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Bolivia: Military Intervention in Politics, 1970-85
Country Study > Chapter 5 > National Security > Evolution of the Military Role in Society and Government > Military Intervention in Politics, 1970-85


Until 1970 reformist factions in the military had remained small and had gained significant influence only during the Barrientos administration. By 1970 the military's reformist faction, the Generational Group, had about 100 members, most of them young officers. Historian Maria Luise Wagner postulates that the rise of Juan José Torres González to the presidency (1970-71) marked the culmination of a reformist trend in the FF.AA. that had begun in 1936. The trend, however, reemerged in late 1978 when another reformist, David Padilla Arancibia (1978-79), who was favored by junior officers, took power.

According to Klein, under General Hugo Banzer Suárez (1971-78) "the role of the military was seen as one of protection of the upper classes and their middle-class allies, within nondemocratic regimes." Thus, military intervention was regarded as "a long-term alternative to open politics." Although military cooperation with the United States grew considerably and the military budget increased under Banzer's rule, the United States suspended military aid to Bolivia in late 1977 because of the regime's authoritarianism.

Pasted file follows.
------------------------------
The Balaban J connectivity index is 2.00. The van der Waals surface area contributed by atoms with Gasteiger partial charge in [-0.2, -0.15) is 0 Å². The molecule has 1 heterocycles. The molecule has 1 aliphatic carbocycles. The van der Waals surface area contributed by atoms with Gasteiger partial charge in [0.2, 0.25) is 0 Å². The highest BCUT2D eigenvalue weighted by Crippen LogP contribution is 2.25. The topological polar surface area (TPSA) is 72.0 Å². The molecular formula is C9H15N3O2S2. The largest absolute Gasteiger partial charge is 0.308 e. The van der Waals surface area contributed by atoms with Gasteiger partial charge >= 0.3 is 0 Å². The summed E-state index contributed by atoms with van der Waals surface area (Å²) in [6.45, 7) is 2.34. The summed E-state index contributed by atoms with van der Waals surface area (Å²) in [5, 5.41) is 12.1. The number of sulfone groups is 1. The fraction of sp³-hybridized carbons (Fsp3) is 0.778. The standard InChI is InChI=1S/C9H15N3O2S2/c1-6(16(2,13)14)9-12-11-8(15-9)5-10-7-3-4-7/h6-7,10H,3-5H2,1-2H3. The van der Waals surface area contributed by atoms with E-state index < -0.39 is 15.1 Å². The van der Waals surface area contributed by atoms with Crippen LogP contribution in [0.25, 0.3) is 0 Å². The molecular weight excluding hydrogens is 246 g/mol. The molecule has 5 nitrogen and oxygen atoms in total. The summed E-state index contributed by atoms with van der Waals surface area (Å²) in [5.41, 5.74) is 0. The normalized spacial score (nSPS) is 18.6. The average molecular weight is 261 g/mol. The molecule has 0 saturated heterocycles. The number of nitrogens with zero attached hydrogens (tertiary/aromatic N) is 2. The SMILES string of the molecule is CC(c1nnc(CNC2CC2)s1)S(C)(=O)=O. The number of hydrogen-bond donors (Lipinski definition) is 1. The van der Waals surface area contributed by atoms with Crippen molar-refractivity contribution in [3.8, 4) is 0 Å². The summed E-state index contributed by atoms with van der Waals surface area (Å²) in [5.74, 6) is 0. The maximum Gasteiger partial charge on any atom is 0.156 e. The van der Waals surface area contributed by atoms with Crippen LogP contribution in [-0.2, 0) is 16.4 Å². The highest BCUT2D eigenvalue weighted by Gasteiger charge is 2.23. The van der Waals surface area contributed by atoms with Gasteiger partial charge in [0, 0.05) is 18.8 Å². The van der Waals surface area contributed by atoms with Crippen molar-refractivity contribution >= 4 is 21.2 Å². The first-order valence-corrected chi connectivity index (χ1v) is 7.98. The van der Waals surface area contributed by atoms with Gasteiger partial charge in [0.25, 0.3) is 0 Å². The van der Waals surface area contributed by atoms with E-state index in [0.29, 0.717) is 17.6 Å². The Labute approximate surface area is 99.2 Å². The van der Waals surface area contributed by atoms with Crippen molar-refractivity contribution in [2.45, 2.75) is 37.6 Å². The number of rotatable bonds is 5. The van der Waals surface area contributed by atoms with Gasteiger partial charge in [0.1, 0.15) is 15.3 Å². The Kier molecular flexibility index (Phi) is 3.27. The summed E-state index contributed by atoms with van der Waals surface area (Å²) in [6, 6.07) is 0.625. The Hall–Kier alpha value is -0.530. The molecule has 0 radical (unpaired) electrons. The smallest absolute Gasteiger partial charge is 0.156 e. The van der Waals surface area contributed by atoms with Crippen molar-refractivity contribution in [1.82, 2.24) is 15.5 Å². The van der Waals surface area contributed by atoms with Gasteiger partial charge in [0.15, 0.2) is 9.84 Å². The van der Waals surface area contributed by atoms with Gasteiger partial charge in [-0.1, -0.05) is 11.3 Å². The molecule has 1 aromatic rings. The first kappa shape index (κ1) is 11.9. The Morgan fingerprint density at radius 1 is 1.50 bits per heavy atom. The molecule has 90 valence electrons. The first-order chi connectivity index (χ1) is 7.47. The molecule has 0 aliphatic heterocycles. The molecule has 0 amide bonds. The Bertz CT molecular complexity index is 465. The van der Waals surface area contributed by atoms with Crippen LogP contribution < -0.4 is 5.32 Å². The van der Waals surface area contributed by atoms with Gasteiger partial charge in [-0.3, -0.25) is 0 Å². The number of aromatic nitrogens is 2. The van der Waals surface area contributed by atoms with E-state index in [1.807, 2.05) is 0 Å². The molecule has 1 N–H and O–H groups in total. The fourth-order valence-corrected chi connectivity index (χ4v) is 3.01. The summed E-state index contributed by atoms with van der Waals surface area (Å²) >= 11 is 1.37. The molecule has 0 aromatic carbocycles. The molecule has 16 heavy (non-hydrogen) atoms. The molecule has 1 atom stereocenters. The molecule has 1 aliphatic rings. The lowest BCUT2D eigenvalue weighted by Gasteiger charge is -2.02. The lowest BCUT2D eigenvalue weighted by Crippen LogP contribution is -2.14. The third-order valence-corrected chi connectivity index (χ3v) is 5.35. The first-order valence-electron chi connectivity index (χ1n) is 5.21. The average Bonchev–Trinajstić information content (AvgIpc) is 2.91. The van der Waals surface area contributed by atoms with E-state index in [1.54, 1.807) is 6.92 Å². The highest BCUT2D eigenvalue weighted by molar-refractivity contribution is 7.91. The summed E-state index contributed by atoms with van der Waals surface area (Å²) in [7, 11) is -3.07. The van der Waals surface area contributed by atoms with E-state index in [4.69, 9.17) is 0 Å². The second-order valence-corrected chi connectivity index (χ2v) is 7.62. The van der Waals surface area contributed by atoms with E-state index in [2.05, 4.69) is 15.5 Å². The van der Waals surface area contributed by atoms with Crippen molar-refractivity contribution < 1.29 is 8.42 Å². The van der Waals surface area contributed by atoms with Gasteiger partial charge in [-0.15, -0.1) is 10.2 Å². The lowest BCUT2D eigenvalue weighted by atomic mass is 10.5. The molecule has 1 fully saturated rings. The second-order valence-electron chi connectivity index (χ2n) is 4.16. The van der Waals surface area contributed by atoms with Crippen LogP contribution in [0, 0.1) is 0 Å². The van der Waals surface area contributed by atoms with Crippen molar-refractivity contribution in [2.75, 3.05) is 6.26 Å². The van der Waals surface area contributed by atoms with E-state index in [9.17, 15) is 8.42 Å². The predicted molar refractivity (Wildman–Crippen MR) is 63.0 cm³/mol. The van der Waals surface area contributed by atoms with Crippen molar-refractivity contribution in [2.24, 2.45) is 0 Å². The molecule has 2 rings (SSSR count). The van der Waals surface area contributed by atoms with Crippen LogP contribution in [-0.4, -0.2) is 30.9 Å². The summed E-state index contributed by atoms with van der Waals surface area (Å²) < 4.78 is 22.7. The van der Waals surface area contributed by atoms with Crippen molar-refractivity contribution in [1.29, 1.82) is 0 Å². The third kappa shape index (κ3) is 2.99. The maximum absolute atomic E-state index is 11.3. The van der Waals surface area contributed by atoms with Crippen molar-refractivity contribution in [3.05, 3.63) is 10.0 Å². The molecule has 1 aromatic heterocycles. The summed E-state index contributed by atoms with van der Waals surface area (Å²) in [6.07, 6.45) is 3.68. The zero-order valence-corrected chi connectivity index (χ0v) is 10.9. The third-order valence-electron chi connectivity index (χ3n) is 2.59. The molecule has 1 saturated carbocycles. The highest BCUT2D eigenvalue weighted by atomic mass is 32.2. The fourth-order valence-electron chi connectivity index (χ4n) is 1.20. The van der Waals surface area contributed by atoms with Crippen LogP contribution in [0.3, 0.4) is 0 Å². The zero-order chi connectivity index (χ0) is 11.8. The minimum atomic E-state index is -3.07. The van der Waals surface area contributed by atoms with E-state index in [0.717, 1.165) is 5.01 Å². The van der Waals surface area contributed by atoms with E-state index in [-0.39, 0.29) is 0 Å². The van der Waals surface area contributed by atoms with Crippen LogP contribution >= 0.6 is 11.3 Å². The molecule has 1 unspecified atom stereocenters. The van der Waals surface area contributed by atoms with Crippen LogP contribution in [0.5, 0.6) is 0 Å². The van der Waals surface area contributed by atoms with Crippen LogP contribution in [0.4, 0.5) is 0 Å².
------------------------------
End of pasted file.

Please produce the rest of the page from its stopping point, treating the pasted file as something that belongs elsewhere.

During the García Meza regime (1980-81), so many top officers were alleged to be involved in corruption and drug trafficking that both foreign and Bolivian officials called it "the cocaine government." As de facto president, García Meza angered many officers by promoting a number of undistinguished colleagues -- whose only merit appeared to be a record of loyalty to him -- to top army positions. García Meza resigned and left the country in September 1981, and the military finally stepped aside in October 1982 to allow the National Congress (hereafter, Congress) to reconvene and Siles Zuazo to begin serving out his truncated second term as president (October 1982 to August 1985).

Three coup attempts against Siles Zuazo by dissident officers in June and December 1984 and January 1985 were thwarted because the military, increasingly commanded by younger, more professional officers, remained loyal to the government. The military also honored the constitutional transfer of power to Paz Estenssoro in August 1985 for a four-year term in office.

Data as of December 1989

Last Updated: December 1989

Editor's Note: Country Studies included here were published between 1988 and 1998. The Country study for Bolivia was first published in 1989. Where available, the data has been updated through 2008. The date at the bottom of each section will indicate the time period of the data. Information on some countries may no longer be up to date. See the "Research Completed" date at the beginning of each study on the Title Page or the "Data as of" date at the end of each section of text. This information is included due to its comprehensiveness and for historical purposes.

Note that current information from the CIA World Factbook, U.S. Department of State Background Notes, Australia's Department of Foreign Affairs and Trade Country Briefs, the UK's Foreign and Commonwealth Office's Country Profiles, and the World Bank can be found on

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Section 132 of 171


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